jazz hot: Les Ballets Jazz de Montreal.
Mae G. Banner
Ballets Jazz de Montreal
Egg, Nov. 6
Part ballet, part modern, part comedy, and a whole lot of
dance theater, Les Ballets Jazz de Montreal blew into the
Egg like a fresh northern wind. Their full-evening dance,
The Stolen Show, by their resident choreographer, Crystal
Pite, defies categories. It looks like nothing I’ve seen before;
yet, it fits these dancers like a fur-lined glove.
The 14 dancers are variously trained as actors, gymnasts and
acrobats, but they all have a strong ballet base and a contemporary
sensibility. Moreover, each is a personality with her or his
own quirks. Pite, a former dancer with the company and with
William Forsythe’s Ballet Frankfurt, not only respects these
quirks, she makes the most of them.
The three-part show opens with Short Works: 24, a set
of snapshots that presents the dancers in brief solos and
duets, peppered with comical group interludes and the unlikely
appearance of a bear that seems bemused at finding itself
so far from the Yukon. These quick takes show us dancers with
extraordinary control and a nice sense of fun.
Pite sometimes sets a soloist or duet jiggling at stage right,
while a row of half a dozen dancers lies prone at stage left,
dancing only with their heads and their elbows in a set of
shooting-gallery calisthenics. The group’s moves were so pleasingly
odd, I kept watching them and neglecting the main dancers.
Language is used to demystify dance-making as Short Works:
24 slides into Xspectacle (danced in rehearsal
clothes) and then, imperceptibly, into the glittery final
section, The Stolen Show. Everyone greets each other
in a Babel of three languages: English, French and Spanish,
which adds to the clamorous fun.
We see the dancers warm up during intermission with the house
lights on. We hear them count in breathy whispers, their voices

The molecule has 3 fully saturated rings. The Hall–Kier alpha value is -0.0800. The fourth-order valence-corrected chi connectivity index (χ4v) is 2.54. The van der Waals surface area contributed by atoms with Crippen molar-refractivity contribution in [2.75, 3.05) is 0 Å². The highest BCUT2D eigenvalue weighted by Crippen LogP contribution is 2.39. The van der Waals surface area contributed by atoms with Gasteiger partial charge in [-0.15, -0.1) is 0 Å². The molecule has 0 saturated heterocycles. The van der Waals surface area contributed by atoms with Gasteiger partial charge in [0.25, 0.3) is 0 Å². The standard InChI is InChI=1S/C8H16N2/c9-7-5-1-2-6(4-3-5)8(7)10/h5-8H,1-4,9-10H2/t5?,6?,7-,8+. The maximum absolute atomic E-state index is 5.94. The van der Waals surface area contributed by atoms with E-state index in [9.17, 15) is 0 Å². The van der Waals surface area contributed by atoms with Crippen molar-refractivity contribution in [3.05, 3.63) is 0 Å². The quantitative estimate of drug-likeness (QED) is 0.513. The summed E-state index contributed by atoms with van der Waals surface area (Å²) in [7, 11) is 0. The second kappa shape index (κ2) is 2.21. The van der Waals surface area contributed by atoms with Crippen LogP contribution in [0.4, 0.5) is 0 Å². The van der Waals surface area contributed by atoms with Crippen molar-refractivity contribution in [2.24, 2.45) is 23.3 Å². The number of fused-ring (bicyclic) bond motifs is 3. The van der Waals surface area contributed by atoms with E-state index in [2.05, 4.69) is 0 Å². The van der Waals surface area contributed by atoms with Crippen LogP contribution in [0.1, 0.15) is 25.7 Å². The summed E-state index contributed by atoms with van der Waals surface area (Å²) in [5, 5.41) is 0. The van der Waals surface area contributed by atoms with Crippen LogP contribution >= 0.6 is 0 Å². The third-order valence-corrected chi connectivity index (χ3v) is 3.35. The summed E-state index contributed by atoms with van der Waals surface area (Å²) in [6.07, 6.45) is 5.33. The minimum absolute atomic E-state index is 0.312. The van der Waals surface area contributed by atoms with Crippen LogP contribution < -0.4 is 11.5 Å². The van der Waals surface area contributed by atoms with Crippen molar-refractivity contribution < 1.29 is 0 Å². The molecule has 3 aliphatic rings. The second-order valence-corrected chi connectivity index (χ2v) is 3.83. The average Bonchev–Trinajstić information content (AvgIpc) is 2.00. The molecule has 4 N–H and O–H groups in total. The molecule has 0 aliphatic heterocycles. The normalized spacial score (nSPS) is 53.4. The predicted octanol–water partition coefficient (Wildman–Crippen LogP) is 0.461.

blending with Owen Belton’s original score, which sounds like
pebbles rattling over sand. Rubinger ties his body into unpredictable
knots, balancing on one shoulder or on his neck.
Then, we meet Jesse Robb and Francine Liboiron as they fine-tune
an arm-wrapping duet, walking the periphery of the stage and
discussing, in two languages, how to make it work. They pick
up speed, change directions in an eye blink. Breathless, he
sinks to the ground, and she supports his neck in a position
like the Pieta. Suddenly, the stage goes dark, except
for a spotlight on the couple. The electronic music intensifies.
Practice has become performance.
Artistic director Louis Robitaille has called The Stolen
Show a conceptual dance. Like conceptual art in other
disciplines, it shows its hand deliberately. In the final
part, the dancers repeat sequences we’ve seen before, but,
this time, with the didactic addition of explanatory signs
and the theatrical elaboration of fancy costumes, lighting,
and lovely showers of colored stardust.
We’re invited to a circus and told we’ll be seeing “a cast
of thousands.” What turns up instead is Edgar Zendejas in
a full-bore sequined jacket, an Elvis wig, and a complement
of a dozen rubber chickens. He leaps onto a chair and, directing
in Spanish, teaches Rubinger how to juggle the chickens, to
the audience’s delight.
Later, we’re treated to a chorus line of chickens maneuvered
by the dancers. They do the step-kick with their bright orange
feet, and even a chicken body wave that passes through the
Another wonderful comedy bit could be called “the stolen shoe.”
Booth, the shortest woman, tiptoes in, teetering on one stiletto-heeled
silver shoe. She creeps up on the tallest woman (who’s lying
full-length on the floor) and swipes one of her silver shoes.
The dance proceeds, in meticulous rhythm, the coveted shoe
snatched and snatched again, changing feet without missing
A deconstructed Bob Fosse number, Big Spender, slings
the dancers forward in a jolt of energy, until one of them
suddenly exits, pursued by the bear. From here on, it’s all
razzle-dazzle circus spangles of blue, red, and silver right
up to the shimmery end.
I’m not sure who stole the show (maybe, the bear), but I know
I had a real good time.